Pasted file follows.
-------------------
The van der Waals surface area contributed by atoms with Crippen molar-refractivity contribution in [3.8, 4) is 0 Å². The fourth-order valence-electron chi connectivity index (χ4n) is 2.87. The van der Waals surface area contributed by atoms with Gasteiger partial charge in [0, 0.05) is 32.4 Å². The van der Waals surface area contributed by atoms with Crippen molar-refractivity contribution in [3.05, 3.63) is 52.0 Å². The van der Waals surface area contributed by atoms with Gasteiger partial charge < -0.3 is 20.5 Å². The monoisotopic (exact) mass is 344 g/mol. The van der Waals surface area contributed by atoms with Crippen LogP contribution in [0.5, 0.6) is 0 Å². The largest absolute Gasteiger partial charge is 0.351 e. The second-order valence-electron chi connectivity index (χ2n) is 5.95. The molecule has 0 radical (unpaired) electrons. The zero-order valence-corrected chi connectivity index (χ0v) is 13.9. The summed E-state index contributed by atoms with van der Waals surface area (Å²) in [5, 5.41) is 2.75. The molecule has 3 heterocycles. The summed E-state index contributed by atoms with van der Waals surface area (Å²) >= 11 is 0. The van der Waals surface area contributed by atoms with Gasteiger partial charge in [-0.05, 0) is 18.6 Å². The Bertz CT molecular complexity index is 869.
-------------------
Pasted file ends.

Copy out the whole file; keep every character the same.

The van der Waals surface area contributed by atoms with Crippen molar-refractivity contribution in [3.8, 4) is 0 Å². The fourth-order valence-electron chi connectivity index (χ4n) is 2.87. The van der Waals surface area contributed by atoms with Gasteiger partial charge in [0, 0.05) is 32.4 Å². The van der Waals surface area contributed by atoms with Crippen molar-refractivity contribution in [3.05, 3.63) is 52.0 Å². The van der Waals surface area contributed by atoms with Gasteiger partial charge < -0.3 is 20.5 Å². The monoisotopic (exact) mass is 344 g/mol. The van der Waals surface area contributed by atoms with Crippen LogP contribution in [0.5, 0.6) is 0 Å². The largest absolute Gasteiger partial charge is 0.351 e. The second-order valence-electron chi connectivity index (χ2n) is 5.95. The molecule has 0 radical (unpaired) electrons. The zero-order valence-corrected chi connectivity index (χ0v) is 13.9. The summed E-state index contributed by atoms with van der Waals surface area (Å²) in [5, 5.41) is 2.75. The molecule has 3 heterocycles. The summed E-state index contributed by atoms with van der Waals surface area (Å²) >= 11 is 0. The van der Waals surface area contributed by atoms with Gasteiger partial charge in [-0.05, 0) is 18.6 Å². The Bertz CT molecular complexity index is 869.